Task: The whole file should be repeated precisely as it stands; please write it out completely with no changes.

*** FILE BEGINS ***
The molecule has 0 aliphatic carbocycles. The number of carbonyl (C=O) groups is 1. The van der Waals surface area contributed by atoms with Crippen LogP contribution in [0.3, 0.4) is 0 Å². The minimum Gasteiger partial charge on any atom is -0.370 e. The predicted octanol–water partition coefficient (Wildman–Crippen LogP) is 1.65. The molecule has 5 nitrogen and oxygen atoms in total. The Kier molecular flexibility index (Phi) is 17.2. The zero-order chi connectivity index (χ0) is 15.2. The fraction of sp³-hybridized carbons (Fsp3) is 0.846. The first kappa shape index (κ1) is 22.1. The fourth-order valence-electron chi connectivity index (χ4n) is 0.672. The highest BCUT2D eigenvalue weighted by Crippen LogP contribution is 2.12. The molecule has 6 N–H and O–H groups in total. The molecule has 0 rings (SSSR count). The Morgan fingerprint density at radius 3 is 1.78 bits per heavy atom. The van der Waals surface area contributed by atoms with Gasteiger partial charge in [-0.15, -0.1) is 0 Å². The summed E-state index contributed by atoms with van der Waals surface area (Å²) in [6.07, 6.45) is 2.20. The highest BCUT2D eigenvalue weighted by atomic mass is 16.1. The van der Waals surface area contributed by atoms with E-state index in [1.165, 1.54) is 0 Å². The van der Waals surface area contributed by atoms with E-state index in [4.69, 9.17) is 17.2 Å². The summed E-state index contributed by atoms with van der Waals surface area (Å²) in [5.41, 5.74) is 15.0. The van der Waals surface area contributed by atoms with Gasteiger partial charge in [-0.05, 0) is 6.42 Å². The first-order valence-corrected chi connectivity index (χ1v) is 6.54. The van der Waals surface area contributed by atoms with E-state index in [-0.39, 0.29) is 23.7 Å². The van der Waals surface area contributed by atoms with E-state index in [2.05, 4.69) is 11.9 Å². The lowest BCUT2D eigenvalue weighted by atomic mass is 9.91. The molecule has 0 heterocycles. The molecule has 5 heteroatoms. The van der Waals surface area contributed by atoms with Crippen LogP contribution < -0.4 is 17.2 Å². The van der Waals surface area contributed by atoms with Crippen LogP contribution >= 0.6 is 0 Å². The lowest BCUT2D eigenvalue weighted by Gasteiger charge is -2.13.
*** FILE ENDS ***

The molecule has 0 aliphatic carbocycles. The number of carbonyl (C=O) groups is 1. The van der Waals surface area contributed by atoms with Crippen LogP contribution in [0.3, 0.4) is 0 Å². The minimum Gasteiger partial charge on any atom is -0.370 e. The predicted octanol–water partition coefficient (Wildman–Crippen LogP) is 1.65. The molecule has 5 nitrogen and oxygen atoms in total. The Kier molecular flexibility index (Phi) is 17.2. The zero-order chi connectivity index (χ0) is 15.2. The fraction of sp³-hybridized carbons (Fsp3) is 0.846. The first kappa shape index (κ1) is 22.1. The fourth-order valence-electron chi connectivity index (χ4n) is 0.672. The highest BCUT2D eigenvalue weighted by Crippen LogP contribution is 2.12. The molecule has 6 N–H and O–H groups in total. The molecule has 0 rings (SSSR count). The Morgan fingerprint density at radius 3 is 1.78 bits per heavy atom. The van der Waals surface area contributed by atoms with Gasteiger partial charge in [-0.15, -0.1) is 0 Å². The summed E-state index contributed by atoms with van der Waals surface area (Å²) in [6.07, 6.45) is 2.20. The highest BCUT2D eigenvalue weighted by atomic mass is 16.1. The van der Waals surface area contributed by atoms with E-state index in [1.165, 1.54) is 0 Å². The van der Waals surface area contributed by atoms with E-state index in [4.69, 9.17) is 17.2 Å². The summed E-state index contributed by atoms with van der Waals surface area (Å²) in [5.41, 5.74) is 15.0. The van der Waals surface area contributed by atoms with Gasteiger partial charge in [-0.05, 0) is 6.42 Å². The first-order valence-corrected chi connectivity index (χ1v) is 6.54. The van der Waals surface area contributed by atoms with E-state index in [-0.39, 0.29) is 23.7 Å². The van der Waals surface area contributed by atoms with E-state index in [2.05, 4.69) is 11.9 Å². The lowest BCUT2D eigenvalue weighted by atomic mass is 9.91. The molecule has 0 heterocycles. The molecule has 5 heteroatoms. The van der Waals surface area contributed by atoms with Crippen LogP contribution < -0.4 is 17.2 Å². The van der Waals surface area contributed by atoms with Crippen LogP contribution >= 0.6 is 0 Å². The lowest BCUT2D eigenvalue weighted by Gasteiger charge is -2.13.